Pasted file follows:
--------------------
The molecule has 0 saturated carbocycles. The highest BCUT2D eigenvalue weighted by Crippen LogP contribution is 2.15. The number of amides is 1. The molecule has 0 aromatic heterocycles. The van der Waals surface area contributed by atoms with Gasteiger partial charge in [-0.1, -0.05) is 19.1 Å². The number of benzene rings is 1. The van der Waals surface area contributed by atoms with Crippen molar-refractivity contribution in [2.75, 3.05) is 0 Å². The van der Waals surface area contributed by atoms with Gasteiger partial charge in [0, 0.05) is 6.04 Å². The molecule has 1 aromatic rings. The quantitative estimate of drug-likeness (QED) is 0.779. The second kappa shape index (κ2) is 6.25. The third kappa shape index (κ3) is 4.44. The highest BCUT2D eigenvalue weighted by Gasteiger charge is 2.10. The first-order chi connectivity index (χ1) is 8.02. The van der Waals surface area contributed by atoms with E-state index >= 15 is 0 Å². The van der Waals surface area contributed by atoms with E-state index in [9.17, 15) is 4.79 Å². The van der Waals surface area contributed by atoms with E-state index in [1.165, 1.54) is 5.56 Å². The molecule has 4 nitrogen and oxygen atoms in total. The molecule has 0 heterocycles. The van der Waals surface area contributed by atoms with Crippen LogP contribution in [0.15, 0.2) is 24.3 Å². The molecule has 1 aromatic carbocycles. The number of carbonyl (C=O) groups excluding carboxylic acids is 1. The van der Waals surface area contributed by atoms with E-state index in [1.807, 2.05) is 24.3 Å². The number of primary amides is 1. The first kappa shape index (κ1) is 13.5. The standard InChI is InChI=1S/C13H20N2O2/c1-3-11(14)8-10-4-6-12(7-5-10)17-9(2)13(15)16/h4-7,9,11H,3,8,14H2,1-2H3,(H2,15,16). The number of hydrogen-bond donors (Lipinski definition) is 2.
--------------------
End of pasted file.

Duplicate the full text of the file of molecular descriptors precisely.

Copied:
The molecule has 0 saturated carbocycles. The highest BCUT2D eigenvalue weighted by Crippen LogP contribution is 2.15. The number of amides is 1. The molecule has 0 aromatic heterocycles. The van der Waals surface area contributed by atoms with Gasteiger partial charge in [-0.1, -0.05) is 19.1 Å². The number of benzene rings is 1. The van der Waals surface area contributed by atoms with Crippen molar-refractivity contribution in [2.75, 3.05) is 0 Å². The van der Waals surface area contributed by atoms with Gasteiger partial charge in [0, 0.05) is 6.04 Å². The molecule has 1 aromatic rings. The quantitative estimate of drug-likeness (QED) is 0.779. The second kappa shape index (κ2) is 6.25. The third kappa shape index (κ3) is 4.44. The highest BCUT2D eigenvalue weighted by Gasteiger charge is 2.10. The first-order chi connectivity index (χ1) is 8.02. The van der Waals surface area contributed by atoms with E-state index >= 15 is 0 Å². The van der Waals surface area contributed by atoms with E-state index in [9.17, 15) is 4.79 Å². The van der Waals surface area contributed by atoms with E-state index in [1.165, 1.54) is 5.56 Å². The molecule has 4 nitrogen and oxygen atoms in total. The molecule has 0 heterocycles. The van der Waals surface area contributed by atoms with Crippen LogP contribution in [0.15, 0.2) is 24.3 Å². The molecule has 1 aromatic carbocycles. The number of carbonyl (C=O) groups excluding carboxylic acids is 1. The van der Waals surface area contributed by atoms with E-state index in [1.807, 2.05) is 24.3 Å². The number of primary amides is 1. The first kappa shape index (κ1) is 13.5. The standard InChI is InChI=1S/C13H20N2O2/c1-3-11(14)8-10-4-6-12(7-5-10)17-9(2)13(15)16/h4-7,9,11H,3,8,14H2,1-2H3,(H2,15,16). The number of hydrogen-bond donors (Lipinski definition) is 2.